In the photo below you can see the dado for the back panel.

It use 1/2” back panels because most installers get carried away tightening the screws and don’t bother shiming behind the attachment point.

This set of uppers will be installed on French cleats, the uppers are 13” deep.

Tom

Offline tjbnwi

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Re: Better Methods for Building Cabinets
« Reply #23 on: May 21, 2018, 09:12 AM »
Thanks for sharing the video.  A video always makes things clearer.  Is that you in the video?  It's cool getting to see what a poster looks like in real life!

Yes, I’m the fossil in the video....who else would be crazy enough to try this?

Tom

Offline Cheese

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Re: Better Methods for Building Cabinets
« Reply #24 on: May 21, 2018, 10:23 AM »
Ya, thanks for the vid Tom...the extensions on the fence probably make a big difference.

Curious what thickness of ply you use for the back.  Is that the new shop?


Offline tjbnwi

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Re: Better Methods for Building Cabinets
« Reply #25 on: May 21, 2018, 10:30 AM »
Ya, thanks for the vid Tom...the extensions on the fence probably make a big difference.

Curious what thickness of ply you use for the back.  Is that the new shop?

(Attachment Link)

See reply #22.

Yes.

Tom

Offline Mario Turcot

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Re: Better Methods for Building Cabinets
« Reply #26 on: May 21, 2018, 12:47 PM »
Back to the topic!

Anxiously awaiting my order  [scared]
Mario

Offline live4ever

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Re: Better Methods for Building Cabinets
« Reply #27 on: May 21, 2018, 02:47 PM »
To echo @lwoirhaye, definitely what's missing from the cabinet book world is some of the "art" of cabinet building and installs.  The tips and tricks that go beyond plywood boxes.  For example, in a kitchen:  vent hood covers, the little tricks to keep in mind for appliance cabinets, different methods for installing cabinet molding, glass doors, incorporating undercab lighting/wiring, island design, etc.  And though the various YouTube videos are awesome, perhaps it's time for someone to write a tome on Festool and cabinetmaking. 

@tjbnwi Maybe after this current adventure is over...   [big grin]
Current systainer to productivity ratio:  very high

Offline tjbnwi

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Re: Better Methods for Building Cabinets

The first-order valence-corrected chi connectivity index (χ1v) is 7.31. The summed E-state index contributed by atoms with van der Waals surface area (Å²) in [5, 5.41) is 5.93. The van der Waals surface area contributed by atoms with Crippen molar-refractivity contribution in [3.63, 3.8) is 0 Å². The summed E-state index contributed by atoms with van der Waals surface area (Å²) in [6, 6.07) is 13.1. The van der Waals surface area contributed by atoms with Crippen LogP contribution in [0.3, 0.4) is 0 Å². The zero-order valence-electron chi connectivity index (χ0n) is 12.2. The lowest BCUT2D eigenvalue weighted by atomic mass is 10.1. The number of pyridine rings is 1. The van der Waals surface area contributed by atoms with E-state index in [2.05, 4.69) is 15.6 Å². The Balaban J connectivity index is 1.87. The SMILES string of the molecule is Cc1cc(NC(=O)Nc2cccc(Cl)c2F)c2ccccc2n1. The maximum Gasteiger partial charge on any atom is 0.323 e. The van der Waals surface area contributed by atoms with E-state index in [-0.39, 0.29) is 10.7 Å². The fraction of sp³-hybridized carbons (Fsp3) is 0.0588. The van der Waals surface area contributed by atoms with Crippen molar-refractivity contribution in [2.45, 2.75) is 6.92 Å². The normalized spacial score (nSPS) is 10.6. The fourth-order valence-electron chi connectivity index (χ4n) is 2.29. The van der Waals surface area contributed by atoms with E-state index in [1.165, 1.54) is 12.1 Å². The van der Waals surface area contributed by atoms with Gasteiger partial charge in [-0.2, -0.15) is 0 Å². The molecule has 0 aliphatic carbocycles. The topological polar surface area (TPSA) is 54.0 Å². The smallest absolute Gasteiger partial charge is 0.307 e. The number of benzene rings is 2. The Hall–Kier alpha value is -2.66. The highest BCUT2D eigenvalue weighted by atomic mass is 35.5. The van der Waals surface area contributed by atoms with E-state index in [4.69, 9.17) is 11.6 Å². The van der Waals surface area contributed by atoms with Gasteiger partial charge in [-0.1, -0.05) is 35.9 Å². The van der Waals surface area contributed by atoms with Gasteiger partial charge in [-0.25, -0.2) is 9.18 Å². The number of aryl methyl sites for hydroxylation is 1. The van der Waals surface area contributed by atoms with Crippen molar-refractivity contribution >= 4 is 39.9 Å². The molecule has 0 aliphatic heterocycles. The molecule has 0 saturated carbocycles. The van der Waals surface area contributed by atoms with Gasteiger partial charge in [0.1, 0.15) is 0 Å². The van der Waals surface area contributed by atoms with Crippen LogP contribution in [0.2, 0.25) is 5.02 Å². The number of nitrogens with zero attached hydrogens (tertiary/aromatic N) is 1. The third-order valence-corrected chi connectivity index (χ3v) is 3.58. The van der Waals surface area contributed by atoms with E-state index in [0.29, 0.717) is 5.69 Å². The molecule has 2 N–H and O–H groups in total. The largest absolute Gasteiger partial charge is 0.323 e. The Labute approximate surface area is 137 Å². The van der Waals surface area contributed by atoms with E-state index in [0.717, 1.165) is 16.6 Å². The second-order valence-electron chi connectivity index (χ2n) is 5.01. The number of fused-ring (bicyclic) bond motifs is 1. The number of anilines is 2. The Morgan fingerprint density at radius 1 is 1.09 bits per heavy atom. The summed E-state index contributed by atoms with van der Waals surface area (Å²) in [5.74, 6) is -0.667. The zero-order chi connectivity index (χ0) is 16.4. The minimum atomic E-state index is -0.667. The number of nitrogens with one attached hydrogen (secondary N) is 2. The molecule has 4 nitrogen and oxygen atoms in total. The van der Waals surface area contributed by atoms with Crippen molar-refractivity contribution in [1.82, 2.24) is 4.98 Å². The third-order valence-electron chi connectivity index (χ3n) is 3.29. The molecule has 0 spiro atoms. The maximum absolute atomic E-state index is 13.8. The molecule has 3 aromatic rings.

« Reply #28 on: May 21, 2018, 03:26 PM »
To echo @lwoirhaye, definitely what's missing from the cabinet book world is some of the "art" of cabinet building and installs.  The tips and tricks that go beyond plywood boxes.  For example, in a kitchen:  vent hood covers, the little tricks to keep in mind for appliance cabinets, different methods for installing cabinet molding, glass doors, incorporating undercab lighting/wiring, island design, etc.  And though the various YouTube videos are awesome, perhaps it's time for someone to write a tome on Festool and cabinetmaking. 

@tjbnwi Maybe after this current adventure is over...   [big grin]

The most important thing to the “art” part is the appliance selection prior to fabrication. The cut sheets will define what needs to be done with the appliances as far as fit and function.

In and undercab lighting can make or break a project. Below are a few pics of grooves routed to accept LED channel. Groove is exposed for wire pass through.

I’ll get some more pictures as I move along on this one.

Tom

Offline jobsworth

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Re: Better Methods for Building Cabinets
« Reply #29 on: May 22, 2018, 10:04 AM »
Here's another one

"Making Kitchen cabinets: A foolproof system for the home workshop", Paul Levine  The Taunton Press, 1988

A good overview, without a lot of detail, and mostly covering frameless (Euro-style as it was called back then) cabinets.

I got that book. I used it as my cab making bible when I first started out. I got the video to.

Its a great book and video if ya can find a copy.


Im taking Paolini's Cab making and doors and Drawers class in Sept. I figured who would know them better then a pro cab maker.
« Last Edit: May 22, 2018, 10:07 AM by jobsworth »